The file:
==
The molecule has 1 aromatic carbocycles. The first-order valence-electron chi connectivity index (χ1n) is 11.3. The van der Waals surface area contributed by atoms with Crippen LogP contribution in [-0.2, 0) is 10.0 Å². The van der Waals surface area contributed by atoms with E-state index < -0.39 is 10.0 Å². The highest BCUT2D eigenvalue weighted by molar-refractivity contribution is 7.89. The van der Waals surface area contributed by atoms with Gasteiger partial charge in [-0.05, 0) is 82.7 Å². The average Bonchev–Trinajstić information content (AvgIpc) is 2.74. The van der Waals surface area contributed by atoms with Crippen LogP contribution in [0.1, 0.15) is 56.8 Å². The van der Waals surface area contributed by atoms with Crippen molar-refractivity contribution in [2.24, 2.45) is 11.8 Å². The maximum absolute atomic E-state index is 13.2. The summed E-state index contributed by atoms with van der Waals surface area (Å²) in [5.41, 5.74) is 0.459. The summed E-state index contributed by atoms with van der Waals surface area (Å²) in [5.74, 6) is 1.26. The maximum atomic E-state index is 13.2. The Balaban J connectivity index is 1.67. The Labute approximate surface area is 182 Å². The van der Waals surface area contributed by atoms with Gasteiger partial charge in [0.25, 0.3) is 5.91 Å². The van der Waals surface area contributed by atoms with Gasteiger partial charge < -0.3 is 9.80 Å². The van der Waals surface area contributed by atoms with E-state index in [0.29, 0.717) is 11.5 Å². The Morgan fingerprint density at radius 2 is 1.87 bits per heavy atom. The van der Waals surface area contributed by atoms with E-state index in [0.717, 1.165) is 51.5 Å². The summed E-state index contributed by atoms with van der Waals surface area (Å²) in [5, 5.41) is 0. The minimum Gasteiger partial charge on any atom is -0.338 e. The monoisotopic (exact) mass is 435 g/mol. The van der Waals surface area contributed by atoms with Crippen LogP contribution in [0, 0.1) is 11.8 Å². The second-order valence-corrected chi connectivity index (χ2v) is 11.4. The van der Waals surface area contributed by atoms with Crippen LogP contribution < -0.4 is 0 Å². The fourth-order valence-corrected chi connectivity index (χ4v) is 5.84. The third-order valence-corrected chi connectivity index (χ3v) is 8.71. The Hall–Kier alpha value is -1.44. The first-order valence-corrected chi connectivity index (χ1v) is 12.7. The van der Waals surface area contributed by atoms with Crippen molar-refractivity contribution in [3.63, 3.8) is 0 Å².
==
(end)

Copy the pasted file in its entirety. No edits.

The molecule has 1 aromatic carbocycles. The first-order valence-electron chi connectivity index (χ1n) is 11.3. The van der Waals surface area contributed by atoms with Crippen LogP contribution in [-0.2, 0) is 10.0 Å². The van der Waals surface area contributed by atoms with E-state index < -0.39 is 10.0 Å². The highest BCUT2D eigenvalue weighted by molar-refractivity contribution is 7.89. The van der Waals surface area contributed by atoms with Gasteiger partial charge in [-0.05, 0) is 82.7 Å². The average Bonchev–Trinajstić information content (AvgIpc) is 2.74. The van der Waals surface area contributed by atoms with Crippen LogP contribution in [0.1, 0.15) is 56.8 Å². The van der Waals surface area contributed by atoms with Crippen molar-refractivity contribution in [2.24, 2.45) is 11.8 Å². The maximum absolute atomic E-state index is 13.2. The summed E-state index contributed by atoms with van der Waals surface area (Å²) in [5.41, 5.74) is 0.459. The summed E-state index contributed by atoms with van der Waals surface area (Å²) in [5.74, 6) is 1.26. The maximum atomic E-state index is 13.2. The Balaban J connectivity index is 1.67. The Labute approximate surface area is 182 Å². The van der Waals surface area contributed by atoms with Gasteiger partial charge in [0.25, 0.3) is 5.91 Å². The van der Waals surface area contributed by atoms with Gasteiger partial charge < -0.3 is 9.80 Å². The van der Waals surface area contributed by atoms with E-state index in [0.29, 0.717) is 11.5 Å². The Morgan fingerprint density at radius 2 is 1.87 bits per heavy atom. The van der Waals surface area contributed by atoms with E-state index in [0.717, 1.165) is 51.5 Å². The summed E-state index contributed by atoms with van der Waals surface area (Å²) in [5, 5.41) is 0. The minimum Gasteiger partial charge on any atom is -0.338 e. The monoisotopic (exact) mass is 435 g/mol. The van der Waals surface area contributed by atoms with Crippen LogP contribution in [0, 0.1) is 11.8 Å². The second-order valence-corrected chi connectivity index (χ2v) is 11.4. The van der Waals surface area contributed by atoms with Crippen LogP contribution < -0.4 is 0 Å². The fourth-order valence-corrected chi connectivity index (χ4v) is 5.84. The third-order valence-corrected chi connectivity index (χ3v) is 8.71. The Hall–Kier alpha value is -1.44. The first-order valence-corrected chi connectivity index (χ1v) is 12.7. The van der Waals surface area contributed by atoms with Crippen molar-refractivity contribution in [3.63, 3.8) is 0 Å².